An important, but often neglected, part of your fitness is your balance. Being able to stand on one leg has been found by researchers to be a predictor of longevity.
Balance is divided into two types: static (holding your body in a specific position and posture) and dynamic (maintaining balance while moving your body). Both types of balance are essential, and you can improve both with targeted exercises.
Whether at the barre or in the centre, ballet exercises require balance. We do this by strengthening the muscles required to balance and hold our positions (primarily the core and legs). At the same time, our brain sends messages to multiple muscles to hold, correct, or compensate. Our proprioception (our implicit knowledge of where our body is in space) improves and we can adjust our balance without thinking about it. The more we do this, the faster we learn and the better we get at it.
Exercise 1: One leg balance for a longer life
With your feet in parallel, raise a bent leg off the floor in front of you, with your big toe touching the inside of your other leg (parallel retire). When you feel steady, close your eyes. If you can hold it for 10 seconds you are doing well but everyone should be able to do it for at least 30. If you’re having trouble balancing, this test can reveal areas of weakness, like instability in the ankle, knee, or hip. To make it more challenging, stand on a less stable surface and repeat the balance with your eyes open.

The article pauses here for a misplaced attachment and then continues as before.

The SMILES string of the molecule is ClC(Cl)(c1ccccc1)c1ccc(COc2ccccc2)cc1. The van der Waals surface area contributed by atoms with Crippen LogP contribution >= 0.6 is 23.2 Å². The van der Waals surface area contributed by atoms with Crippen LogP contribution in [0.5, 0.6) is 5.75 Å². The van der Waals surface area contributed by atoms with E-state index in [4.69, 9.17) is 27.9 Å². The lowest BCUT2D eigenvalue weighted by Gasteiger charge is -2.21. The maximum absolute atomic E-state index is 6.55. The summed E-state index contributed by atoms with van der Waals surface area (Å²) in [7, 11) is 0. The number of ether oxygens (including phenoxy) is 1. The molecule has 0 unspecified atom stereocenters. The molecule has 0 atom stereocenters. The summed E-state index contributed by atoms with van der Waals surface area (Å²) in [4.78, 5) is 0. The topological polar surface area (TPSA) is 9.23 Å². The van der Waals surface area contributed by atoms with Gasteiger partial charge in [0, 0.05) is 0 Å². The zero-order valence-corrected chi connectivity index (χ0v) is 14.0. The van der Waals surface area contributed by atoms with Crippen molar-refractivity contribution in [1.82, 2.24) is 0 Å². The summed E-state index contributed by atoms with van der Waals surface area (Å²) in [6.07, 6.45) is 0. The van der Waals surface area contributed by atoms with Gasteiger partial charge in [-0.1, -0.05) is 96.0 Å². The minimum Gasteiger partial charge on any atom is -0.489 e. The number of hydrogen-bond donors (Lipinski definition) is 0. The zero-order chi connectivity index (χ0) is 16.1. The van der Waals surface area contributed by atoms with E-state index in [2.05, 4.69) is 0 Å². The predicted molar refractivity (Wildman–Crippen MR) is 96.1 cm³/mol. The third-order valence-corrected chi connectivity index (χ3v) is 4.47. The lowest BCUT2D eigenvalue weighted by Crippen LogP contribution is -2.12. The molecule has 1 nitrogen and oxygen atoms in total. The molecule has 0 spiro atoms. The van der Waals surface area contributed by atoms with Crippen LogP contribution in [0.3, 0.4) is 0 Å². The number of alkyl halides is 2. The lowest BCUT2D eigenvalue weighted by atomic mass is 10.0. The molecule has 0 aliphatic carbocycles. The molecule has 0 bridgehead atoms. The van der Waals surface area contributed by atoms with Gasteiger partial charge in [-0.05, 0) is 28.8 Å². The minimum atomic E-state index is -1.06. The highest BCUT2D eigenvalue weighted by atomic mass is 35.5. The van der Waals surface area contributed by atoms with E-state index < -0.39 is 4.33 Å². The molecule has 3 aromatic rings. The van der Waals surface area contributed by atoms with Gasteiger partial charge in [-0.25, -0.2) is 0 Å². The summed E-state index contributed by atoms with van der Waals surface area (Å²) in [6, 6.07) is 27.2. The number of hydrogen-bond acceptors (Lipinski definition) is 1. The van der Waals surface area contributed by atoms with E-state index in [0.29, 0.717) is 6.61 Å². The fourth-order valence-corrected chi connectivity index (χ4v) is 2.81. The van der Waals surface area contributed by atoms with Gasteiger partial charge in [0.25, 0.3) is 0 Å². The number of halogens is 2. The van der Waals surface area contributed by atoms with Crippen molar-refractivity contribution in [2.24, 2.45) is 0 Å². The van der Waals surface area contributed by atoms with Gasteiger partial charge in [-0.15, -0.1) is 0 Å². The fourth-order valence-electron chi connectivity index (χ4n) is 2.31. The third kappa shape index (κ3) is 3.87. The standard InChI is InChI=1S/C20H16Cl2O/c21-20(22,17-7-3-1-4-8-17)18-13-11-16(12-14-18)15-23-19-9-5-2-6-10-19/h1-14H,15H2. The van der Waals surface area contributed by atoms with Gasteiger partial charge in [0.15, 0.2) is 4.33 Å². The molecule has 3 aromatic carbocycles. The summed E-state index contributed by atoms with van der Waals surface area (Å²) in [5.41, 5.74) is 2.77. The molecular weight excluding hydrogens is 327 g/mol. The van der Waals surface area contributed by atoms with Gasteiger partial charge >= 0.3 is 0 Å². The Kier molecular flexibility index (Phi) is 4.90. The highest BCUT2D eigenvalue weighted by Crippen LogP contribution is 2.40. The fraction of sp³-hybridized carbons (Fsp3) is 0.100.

Exercise 2: Arabesque focus
Shifting your weight slightly forward, carry your raised leg to the back and straighten it. It doesn’t need to be high off the floor but try to keep your body upright. You can place your arms out to the side. Zip up your core and lift out of your standing hip by pushing your foot into the floor and finding space between your hip bone and lower ribs. To make this more challenging, slowly bend and straighten the leg you are standing on. Keeping your eye-line focused will help you as you start to move. Try progressing to 8 x bend and stretches on each leg.
Exercise 3: Reverse lunge
Now to test how stable you are as you move through positions. Take your right foot behind your left and bend your knees with your weight on the ball of your right foot and your right knee coming towards the floor behind you. Your weight should be equally placed between both legs. Come back up to balance on your left leg and bring your right leg into a parallel retire. To make this more challenging, turn out at the hips to turn your reverse lunge into a curtsey! This exercise requires strength, flexibility and proprioception. Try 8 on each side.
Every time we use our balance, we improve it, so embrace the wobble!
Sarah is the founder of Breaking Ballet, a unique online ballet fitness programme for busy women.
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